As a child, everything is a novelty. With a miniscule attention span and little to no life experience, we ingested as much media as we could and all of it was the best thing ever. Cars that transform into robots, four exterminators busting ghosts, adventurers donning green tunics. Whenever one thinks of those wonderful things they grew up with, they’re awash with homesickness, a “sentimental yearning for the happiness of a former place of time.”
This is the feeling of nostalgia; a mix of both happiness and sadness; a happy longing for the past and a sadness that it cannot be reclaimed. It’s a force that draws us towards things that bring back fond memories of our childhood. You know nostalgia when you feel it. When you’re on the Internet and you stumble upon the theme song to your favourite childhood cartoon, uploaded in that glorious VHS quality, your heart swells with feelings of simpler times.
For many (if not, most) of us, a lifelong bond between us and video games was formed when we were children. One of my earliest video game memories was playing the Donkey Kong Country series with my dad. The Donkey Kong Country is a series of relatively difficult platforming games, with the ability to play the game with a second player who can tag-in during particularly difficult platforming sections (some of which have prevented me from beating Donkey Kong Country 2 to this day).
Having fun with my Pops is an incredible memory, but while he stopped playing video games a long time ago, I keep going back to those sweet, tasty jams. When I go back and listen to those classic tunes, I can’t help but sway my head along to the tune of Aquatic Ambiance. The music is so good that when I found out that David Wise was returning to Tropical Freeze after a nearly 20 year absence from the series, I bought the game on launch. I even bought Snake Pass, another difficult platformer, solely because David Wise was composing the music.
Nintendo are the masters of nostalgia. They have franchises that have lasted for decades and they will use any and all of them when they want to invoke that nostalgia in their consumers (see: the aforementioned Tropical Freeze anecdote). If you grew up with Mario and you hear that classic 1-1 theme in a modern Mario game, or when you see a familiar castle from another Mario game in HD, it’s a safe bet that Nintendo has you in the palm of their hand from that point forward.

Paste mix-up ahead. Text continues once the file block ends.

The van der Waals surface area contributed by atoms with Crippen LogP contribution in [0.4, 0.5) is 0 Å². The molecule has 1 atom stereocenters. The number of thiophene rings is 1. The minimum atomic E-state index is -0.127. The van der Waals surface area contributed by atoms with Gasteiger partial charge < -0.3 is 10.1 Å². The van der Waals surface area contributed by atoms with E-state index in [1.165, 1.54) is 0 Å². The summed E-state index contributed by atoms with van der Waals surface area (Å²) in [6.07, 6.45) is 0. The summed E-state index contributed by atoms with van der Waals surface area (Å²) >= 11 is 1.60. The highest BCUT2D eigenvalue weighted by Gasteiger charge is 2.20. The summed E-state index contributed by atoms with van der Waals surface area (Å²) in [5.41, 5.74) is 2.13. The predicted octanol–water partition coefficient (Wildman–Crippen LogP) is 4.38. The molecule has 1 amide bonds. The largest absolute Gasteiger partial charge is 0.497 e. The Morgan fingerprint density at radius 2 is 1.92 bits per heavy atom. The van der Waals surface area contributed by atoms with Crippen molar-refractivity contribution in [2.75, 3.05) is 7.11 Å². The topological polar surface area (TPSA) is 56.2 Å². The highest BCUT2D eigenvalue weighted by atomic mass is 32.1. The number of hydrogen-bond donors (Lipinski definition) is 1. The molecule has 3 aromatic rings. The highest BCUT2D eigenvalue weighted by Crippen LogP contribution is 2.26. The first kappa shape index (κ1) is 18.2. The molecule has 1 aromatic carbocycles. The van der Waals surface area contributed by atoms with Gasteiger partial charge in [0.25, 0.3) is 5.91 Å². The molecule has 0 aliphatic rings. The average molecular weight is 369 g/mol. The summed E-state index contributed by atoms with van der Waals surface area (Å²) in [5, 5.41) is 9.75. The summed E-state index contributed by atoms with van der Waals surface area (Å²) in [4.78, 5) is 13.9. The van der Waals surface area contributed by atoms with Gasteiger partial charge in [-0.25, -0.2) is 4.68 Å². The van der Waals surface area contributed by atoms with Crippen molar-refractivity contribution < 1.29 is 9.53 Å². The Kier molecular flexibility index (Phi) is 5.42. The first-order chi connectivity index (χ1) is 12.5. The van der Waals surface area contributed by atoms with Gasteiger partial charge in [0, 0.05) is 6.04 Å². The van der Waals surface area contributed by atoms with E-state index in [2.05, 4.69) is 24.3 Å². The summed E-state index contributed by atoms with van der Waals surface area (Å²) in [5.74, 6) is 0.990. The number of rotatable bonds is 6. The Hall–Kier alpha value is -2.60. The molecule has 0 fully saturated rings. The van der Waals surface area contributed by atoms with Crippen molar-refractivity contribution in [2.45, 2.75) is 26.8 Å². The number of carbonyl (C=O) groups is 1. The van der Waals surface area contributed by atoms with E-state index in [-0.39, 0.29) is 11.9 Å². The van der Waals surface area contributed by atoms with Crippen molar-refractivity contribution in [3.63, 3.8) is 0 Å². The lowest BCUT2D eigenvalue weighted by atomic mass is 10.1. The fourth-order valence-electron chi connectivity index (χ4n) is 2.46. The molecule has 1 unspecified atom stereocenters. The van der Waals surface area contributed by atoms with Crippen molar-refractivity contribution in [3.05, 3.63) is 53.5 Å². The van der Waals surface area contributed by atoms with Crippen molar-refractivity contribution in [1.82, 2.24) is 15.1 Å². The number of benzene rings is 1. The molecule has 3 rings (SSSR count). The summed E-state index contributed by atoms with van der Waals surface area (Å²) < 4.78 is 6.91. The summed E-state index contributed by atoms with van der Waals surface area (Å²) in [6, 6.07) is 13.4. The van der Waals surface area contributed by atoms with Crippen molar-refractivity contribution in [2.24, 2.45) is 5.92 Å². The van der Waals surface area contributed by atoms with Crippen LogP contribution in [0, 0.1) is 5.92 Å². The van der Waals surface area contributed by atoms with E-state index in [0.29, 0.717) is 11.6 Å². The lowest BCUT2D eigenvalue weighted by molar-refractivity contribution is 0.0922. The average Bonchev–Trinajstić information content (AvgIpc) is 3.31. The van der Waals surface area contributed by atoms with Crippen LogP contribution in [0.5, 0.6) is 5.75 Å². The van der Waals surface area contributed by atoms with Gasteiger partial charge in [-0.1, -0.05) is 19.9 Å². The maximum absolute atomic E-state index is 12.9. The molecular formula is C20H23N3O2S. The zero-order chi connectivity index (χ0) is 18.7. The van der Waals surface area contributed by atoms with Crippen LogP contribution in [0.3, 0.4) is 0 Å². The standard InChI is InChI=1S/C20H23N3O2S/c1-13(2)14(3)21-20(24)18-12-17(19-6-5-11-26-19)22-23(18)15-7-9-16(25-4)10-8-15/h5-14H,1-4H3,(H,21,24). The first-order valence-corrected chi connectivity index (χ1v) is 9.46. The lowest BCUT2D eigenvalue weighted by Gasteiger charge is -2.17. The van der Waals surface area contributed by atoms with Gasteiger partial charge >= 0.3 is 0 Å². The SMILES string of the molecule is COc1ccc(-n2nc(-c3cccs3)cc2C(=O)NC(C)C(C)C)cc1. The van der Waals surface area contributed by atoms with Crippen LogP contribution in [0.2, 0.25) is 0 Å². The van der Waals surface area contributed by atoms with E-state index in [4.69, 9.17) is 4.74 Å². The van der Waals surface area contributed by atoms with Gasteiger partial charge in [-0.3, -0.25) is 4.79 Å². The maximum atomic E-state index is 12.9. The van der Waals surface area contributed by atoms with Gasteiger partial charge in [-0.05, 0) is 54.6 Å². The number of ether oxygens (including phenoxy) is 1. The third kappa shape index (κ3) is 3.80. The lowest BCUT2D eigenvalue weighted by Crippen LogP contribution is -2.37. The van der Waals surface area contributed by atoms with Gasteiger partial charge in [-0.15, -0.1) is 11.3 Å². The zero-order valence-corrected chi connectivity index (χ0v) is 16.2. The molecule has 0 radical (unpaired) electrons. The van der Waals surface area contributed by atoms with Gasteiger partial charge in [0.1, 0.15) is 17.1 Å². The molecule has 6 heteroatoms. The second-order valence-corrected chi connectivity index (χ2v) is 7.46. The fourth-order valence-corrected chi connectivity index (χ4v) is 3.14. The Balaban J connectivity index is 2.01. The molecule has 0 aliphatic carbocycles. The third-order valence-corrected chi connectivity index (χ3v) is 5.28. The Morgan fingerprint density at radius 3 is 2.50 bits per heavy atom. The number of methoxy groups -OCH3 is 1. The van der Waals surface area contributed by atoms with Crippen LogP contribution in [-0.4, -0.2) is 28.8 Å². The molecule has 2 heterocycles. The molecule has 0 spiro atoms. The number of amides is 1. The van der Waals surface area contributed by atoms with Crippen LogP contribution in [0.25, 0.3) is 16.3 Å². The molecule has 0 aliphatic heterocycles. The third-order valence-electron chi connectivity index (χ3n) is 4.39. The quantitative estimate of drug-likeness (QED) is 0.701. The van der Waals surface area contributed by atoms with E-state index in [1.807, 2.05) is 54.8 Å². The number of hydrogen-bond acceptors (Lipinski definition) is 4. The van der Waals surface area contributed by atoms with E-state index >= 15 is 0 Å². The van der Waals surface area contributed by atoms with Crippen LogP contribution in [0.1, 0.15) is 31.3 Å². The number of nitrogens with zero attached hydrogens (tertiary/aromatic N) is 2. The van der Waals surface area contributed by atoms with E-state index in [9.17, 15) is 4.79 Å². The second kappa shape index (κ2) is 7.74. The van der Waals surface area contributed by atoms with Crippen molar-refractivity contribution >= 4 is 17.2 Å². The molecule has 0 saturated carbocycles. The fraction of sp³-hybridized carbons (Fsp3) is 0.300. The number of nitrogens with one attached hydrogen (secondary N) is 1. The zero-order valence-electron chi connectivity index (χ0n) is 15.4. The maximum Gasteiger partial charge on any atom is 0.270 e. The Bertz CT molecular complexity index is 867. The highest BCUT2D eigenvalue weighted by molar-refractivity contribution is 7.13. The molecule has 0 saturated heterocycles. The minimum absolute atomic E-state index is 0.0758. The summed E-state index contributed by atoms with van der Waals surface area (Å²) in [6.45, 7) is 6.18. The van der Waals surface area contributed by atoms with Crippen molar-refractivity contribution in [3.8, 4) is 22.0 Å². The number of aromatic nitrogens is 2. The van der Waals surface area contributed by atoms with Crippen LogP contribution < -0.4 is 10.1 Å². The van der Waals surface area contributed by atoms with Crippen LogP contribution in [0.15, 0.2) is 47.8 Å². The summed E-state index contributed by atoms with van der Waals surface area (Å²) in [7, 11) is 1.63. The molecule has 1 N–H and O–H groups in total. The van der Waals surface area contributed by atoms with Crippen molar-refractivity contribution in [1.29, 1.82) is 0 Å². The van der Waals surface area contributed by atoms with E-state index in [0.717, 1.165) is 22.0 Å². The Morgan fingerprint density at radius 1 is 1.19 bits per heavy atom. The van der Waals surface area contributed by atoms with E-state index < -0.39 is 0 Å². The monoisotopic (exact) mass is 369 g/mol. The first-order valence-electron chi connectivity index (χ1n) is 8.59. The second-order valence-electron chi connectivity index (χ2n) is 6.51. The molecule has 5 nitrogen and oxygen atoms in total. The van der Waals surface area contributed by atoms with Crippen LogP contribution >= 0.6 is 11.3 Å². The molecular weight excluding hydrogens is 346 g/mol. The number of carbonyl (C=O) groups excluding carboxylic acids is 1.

Nintendo keeps familiar faces and game mechanics in their games to make sure the audience knows that Nintendo stays true to their roots. Link has used bombs and a boomerang in nearly every game since his first appearance, Bowser is still capturing Princess Peach for reasons I don’t fully understand and you will always have the choice of choosing between a green, red or blue Pokemon before starting your adventure.
Nintendo isn’t the only company that leans on nostalgia, however. The PlayStation brand, despite not being in the game as long as Nintendo, has plenty of franchises under their belt they can whip out at a moment’s notice if they want to cash in on that nostalgia. Over the years, they lost their grip on more than a handful of exclusive franchises, but the nostalgia for those franchises is still going strong in the hearts of many.
If you need proof of the power of nostalgia, my good friend JoshRockStark started a series called The RetroSpectacle, where he streams a series of games from his past and ranks them after completing them. The inaugural series in The RetroSpectacle? Crash Bandicoot, top selling PS1 franchise that began over 20 years ago. His nostalgia for this series is so powerful, JoshRockStark is making content about it over two decades after the fact. That’s passion.
Nintendo and Sony are masters of their own domain, but when they wait to cash in on that nostalgia, other developers are more than willing to fill that void. Smaller developers in particular. It’s no secret that a lot of indie games are inspired by games of a simpler era; some of the more well known indies came to prominence due to their similarities to classic franchises.
Some similarities are more easily seen, like the aesthetic and gameplay similarities between Super Metroid and Axiom Verge: both are 2D games with a focus on exploring the world and unlocking new areas in a sci-fi aesthetic. While there are some differences between the two games (their weapons, for example), most looking to recapture that warm Metroid feeling can sleep easy knowing they can wrap themselves in a cozy Axiom Verge blanket.
Other similarities are not quite as obvious. Mekazoo is a platformer starring various neon-colored animals. On the surface, it looks like an interesting platformer. Upon closer inspection, you can see the finer details; the placement of collectibles and speed of the gameplay make the game feel like a nice blend of both Sonic The Hedgehog and Donkey Kong Country. After an hour or two of playing this game, I started taking in the similarities and was taken back to my childhood. Hopping into a cannon and being shot through a row of gems brings back memories of Bramble Blast (in a good way). Without this nostalgia, I probably wouldn’t have enjoyed Mekazoo as much as I did.
For some, nostalgia means going back and playing a game decades after the fact. For others, it means bursting into tears when finding out one of their favourite franchises is making a grand return. Nostalgia is a fantastic and powerful thing, something that can drive sales and ignite passion in the hearts of many. But much like a drug, nostalgia can be an addictive feeling. When something undermines one’s nostalgia, sometimes people get irritated and even outright angry when something doesn’t tug at those nostalgic heartstrings. Perhaps the most foolproof way to infringe on fans’ sense of nostalgia is to reboot a franchise.